GM: “Jason Bay is not going anywhere, nor is his contract”

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Yesterday manager Terry Collins revealed that Jason Bay will no longer be an everyday player for the Mets, which led reporters to ask general manager Sandy Alderson if the team was considering simply eating the remainder of his contract while parting ways.

Alderson shot that down, telling Andrew Marchand of ESPN New York:

Certainly, there are times when it is appropriate to eat a contract. There are other times when it is not. Jason Bay is not going anywhere, nor is his contract.

This is the third season of a four-year, $66 million deal, so the Mets owe Bay about $5 million for the rest of this season, $16 million next season, and $17 million or a $3 million buyout for 2014. In other words, releasing Bay right now would involve eating $24 million, which is why the Mets will hope that he can provide some sort of value as a part-time player first.

Bay joined the Mets in 2010 as a 31-year-old with a career .280 batting average and .896 OPS, but since then he’s hit just .238 with a .695 OPS in 259 games, including .157 this year.

Report: Yankees could be in on Nolan Arenado

Nolan Arenado
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The Yankees appear to have moved on from free agent Manny Machado this winter, but could they be turning their attention to Rockies superstar Nolan Arenado? That’s the idea floated by Andy Martino of SNY, who hears that GM Brian Cashman has been involved in recent discussions concerning the third baseman. No official comments have been made to the press yet, though, and it’s not clear whether the Yankees would prefer to pursue Arenado prior to the 2019 season or partway through it.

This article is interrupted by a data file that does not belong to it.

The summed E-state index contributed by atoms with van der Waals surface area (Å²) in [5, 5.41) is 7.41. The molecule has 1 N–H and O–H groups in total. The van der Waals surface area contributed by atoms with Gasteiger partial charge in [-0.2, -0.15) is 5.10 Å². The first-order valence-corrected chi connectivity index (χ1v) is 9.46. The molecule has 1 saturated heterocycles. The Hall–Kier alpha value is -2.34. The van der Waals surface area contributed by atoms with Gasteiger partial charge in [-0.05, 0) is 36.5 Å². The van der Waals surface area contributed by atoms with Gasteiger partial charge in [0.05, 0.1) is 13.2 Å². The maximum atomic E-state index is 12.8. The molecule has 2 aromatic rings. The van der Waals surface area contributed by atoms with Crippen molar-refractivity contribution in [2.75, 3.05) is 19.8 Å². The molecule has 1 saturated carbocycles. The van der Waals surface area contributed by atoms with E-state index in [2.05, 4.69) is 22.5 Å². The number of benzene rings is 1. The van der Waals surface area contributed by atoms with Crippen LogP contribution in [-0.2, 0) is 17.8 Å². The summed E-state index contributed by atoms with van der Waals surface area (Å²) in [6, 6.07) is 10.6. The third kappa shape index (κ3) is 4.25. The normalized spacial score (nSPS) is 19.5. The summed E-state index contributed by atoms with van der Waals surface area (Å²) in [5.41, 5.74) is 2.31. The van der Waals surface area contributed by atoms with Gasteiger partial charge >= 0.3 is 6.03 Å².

The 27-year-old infielder earned his fourth consecutive All-Star nomination, Silver Slugger, and Gold Glove award in 2018 after slashing .297/.374/.561 with 38 home runs, a .935 OPS, and 5.7 fWAR across 673 plate appearances. There’s no question he’s provided immense value to Colorado’s lineup over the last half-decade, and his consistency and incredible power at the plate helped form the basis of the record $30 million arbitration figure he presented to the team last week. The Rockies countered at $24 million, however, and in doing so may have jeopardized their chances of convincing the infielder to forego free agency in 2020 and take a long-term deal instead.

Assuming he declines to negotiate an extension with the Rockies, Arenado’s decorated résumé and career-best 2018 numbers should attract plenty of interest around the league — a reality that could put considerable pressure on the Yankees (or any other interested party) to finesse a deal sooner rather than later. For now, the club is prepared to enter the 2019 season with hot-hitting third baseman Miguel Andújar, whom Martino speculates would be the “centerpiece” of any trade with Colorado.